Infinity is a concept it is not a number. you can go on adding to 1.999999999999 till the end of time,your life,the keyboard, boredom sets in, or you use up all the memory in your PC. It can always be added to. A common mistake often made is when a person attempts to 'add' one to infinity, since infinity is NOT a number such an addition is not a mathematical proposition. Our brains are not programmed to comprehend infinity so it is a rare occasion when it is best to just accept it. A second mistake is to compare infinity to a number.

Welcome to the forum of infinite wisdom. 8)
Yes, I said that on the forum we were having the 'debate' in, it is indeed a concept, but in a sense one can count infinities with cardinal aleph null, but not ones with cardinal aleph one.

I think the fact is, stating 'how many numbers between 0 and 1' is nonsensical because it's intuitively not countable given that whatever range you look at you get an infinity, whereas if you had a set of countable numbers, any range except the entire set is a finite number. Another point I made :-)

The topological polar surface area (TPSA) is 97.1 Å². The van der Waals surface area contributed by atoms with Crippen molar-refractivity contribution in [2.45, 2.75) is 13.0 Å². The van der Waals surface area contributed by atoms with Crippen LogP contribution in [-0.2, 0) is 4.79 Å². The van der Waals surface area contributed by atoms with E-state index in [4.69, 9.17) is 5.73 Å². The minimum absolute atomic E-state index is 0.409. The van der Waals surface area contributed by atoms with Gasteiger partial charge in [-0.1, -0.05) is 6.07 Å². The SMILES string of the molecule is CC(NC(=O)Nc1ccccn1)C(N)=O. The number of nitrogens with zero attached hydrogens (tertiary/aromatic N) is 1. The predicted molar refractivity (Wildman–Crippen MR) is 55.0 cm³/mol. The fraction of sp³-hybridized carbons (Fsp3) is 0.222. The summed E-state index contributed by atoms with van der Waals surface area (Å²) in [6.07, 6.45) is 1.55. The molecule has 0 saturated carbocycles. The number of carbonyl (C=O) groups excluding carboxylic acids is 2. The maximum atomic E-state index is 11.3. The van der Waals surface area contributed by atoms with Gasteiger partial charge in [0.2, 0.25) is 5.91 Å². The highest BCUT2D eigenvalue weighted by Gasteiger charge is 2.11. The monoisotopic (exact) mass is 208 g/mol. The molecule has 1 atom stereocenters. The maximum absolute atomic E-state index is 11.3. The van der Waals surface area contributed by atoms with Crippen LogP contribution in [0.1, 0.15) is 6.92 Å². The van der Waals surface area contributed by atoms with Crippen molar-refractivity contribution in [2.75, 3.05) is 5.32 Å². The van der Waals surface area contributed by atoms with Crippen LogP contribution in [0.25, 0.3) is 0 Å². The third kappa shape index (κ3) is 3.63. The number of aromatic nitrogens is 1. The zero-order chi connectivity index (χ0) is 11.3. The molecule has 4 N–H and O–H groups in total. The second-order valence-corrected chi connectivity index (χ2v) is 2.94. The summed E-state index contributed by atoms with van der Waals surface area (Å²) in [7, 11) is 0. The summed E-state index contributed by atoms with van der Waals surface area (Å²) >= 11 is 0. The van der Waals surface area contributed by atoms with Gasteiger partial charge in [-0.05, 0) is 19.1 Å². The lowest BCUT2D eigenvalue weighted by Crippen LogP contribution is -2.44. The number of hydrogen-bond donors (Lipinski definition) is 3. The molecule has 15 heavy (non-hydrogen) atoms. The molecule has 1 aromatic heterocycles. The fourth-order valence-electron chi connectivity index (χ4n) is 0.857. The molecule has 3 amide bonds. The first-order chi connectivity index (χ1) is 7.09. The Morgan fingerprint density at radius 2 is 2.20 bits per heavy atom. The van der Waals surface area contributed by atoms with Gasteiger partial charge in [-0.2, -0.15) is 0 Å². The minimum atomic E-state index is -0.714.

I hope I'm not missing things here horribly..

Oh, and thanks for the welcome :-) I'm honoured!!

5. Originally Posted by miscast
I just want a sanity check to make
Silly me, I singularly failed to understand your point precisely. More numbers between 1 and 2 than numbers between 0 and 1

NO - It's linear. Just add 1 to the lower set or subtract 1 from the upper set, you will create an equally valid number.

6. Originally Posted by billco
Originally Posted by miscast
I just want a sanity check to make
Silly me, I singularly failed to understand your point precisely. More numbers between 1 and 2 than numbers between 0 and 1

NO - It's linear. Just add 1 to the lower set or subtract 1 from the upper set, you will create an equally valid number.
Ah, but surely we can't count it anyway? So the comparison is invalid before we even get to that?